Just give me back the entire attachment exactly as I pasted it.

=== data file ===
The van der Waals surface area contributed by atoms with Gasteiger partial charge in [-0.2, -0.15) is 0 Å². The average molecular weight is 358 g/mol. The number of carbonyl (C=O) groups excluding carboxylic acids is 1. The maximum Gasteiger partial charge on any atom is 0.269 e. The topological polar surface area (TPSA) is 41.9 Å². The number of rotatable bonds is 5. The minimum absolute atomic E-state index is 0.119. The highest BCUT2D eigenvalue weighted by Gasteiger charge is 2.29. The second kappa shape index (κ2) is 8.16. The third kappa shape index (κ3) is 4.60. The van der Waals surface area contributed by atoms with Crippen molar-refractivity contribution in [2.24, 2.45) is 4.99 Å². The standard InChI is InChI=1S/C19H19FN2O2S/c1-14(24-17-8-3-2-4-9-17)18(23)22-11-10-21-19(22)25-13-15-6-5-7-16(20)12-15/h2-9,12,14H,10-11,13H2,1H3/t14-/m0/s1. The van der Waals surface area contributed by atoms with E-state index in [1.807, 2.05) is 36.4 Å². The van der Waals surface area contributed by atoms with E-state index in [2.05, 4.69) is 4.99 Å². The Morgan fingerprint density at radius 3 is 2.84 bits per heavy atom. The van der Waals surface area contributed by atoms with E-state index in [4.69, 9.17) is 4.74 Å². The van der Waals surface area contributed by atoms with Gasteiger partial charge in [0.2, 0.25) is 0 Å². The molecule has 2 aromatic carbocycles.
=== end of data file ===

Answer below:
The van der Waals surface area contributed by atoms with Gasteiger partial charge in [-0.2, -0.15) is 0 Å². The average molecular weight is 358 g/mol. The number of carbonyl (C=O) groups excluding carboxylic acids is 1. The maximum Gasteiger partial charge on any atom is 0.269 e. The topological polar surface area (TPSA) is 41.9 Å². The number of rotatable bonds is 5. The minimum absolute atomic E-state index is 0.119. The highest BCUT2D eigenvalue weighted by Gasteiger charge is 2.29. The second kappa shape index (κ2) is 8.16. The third kappa shape index (κ3) is 4.60. The van der Waals surface area contributed by atoms with Crippen molar-refractivity contribution in [2.24, 2.45) is 4.99 Å². The standard InChI is InChI=1S/C19H19FN2O2S/c1-14(24-17-8-3-2-4-9-17)18(23)22-11-10-21-19(22)25-13-15-6-5-7-16(20)12-15/h2-9,12,14H,10-11,13H2,1H3/t14-/m0/s1. The van der Waals surface area contributed by atoms with E-state index in [1.807, 2.05) is 36.4 Å². The van der Waals surface area contributed by atoms with E-state index in [2.05, 4.69) is 4.99 Å². The Morgan fingerprint density at radius 3 is 2.84 bits per heavy atom. The van der Waals surface area contributed by atoms with E-state index in [4.69, 9.17) is 4.74 Å². The van der Waals surface area contributed by atoms with Gasteiger partial charge in [0.2, 0.25) is 0 Å². The molecule has 2 aromatic carbocycles.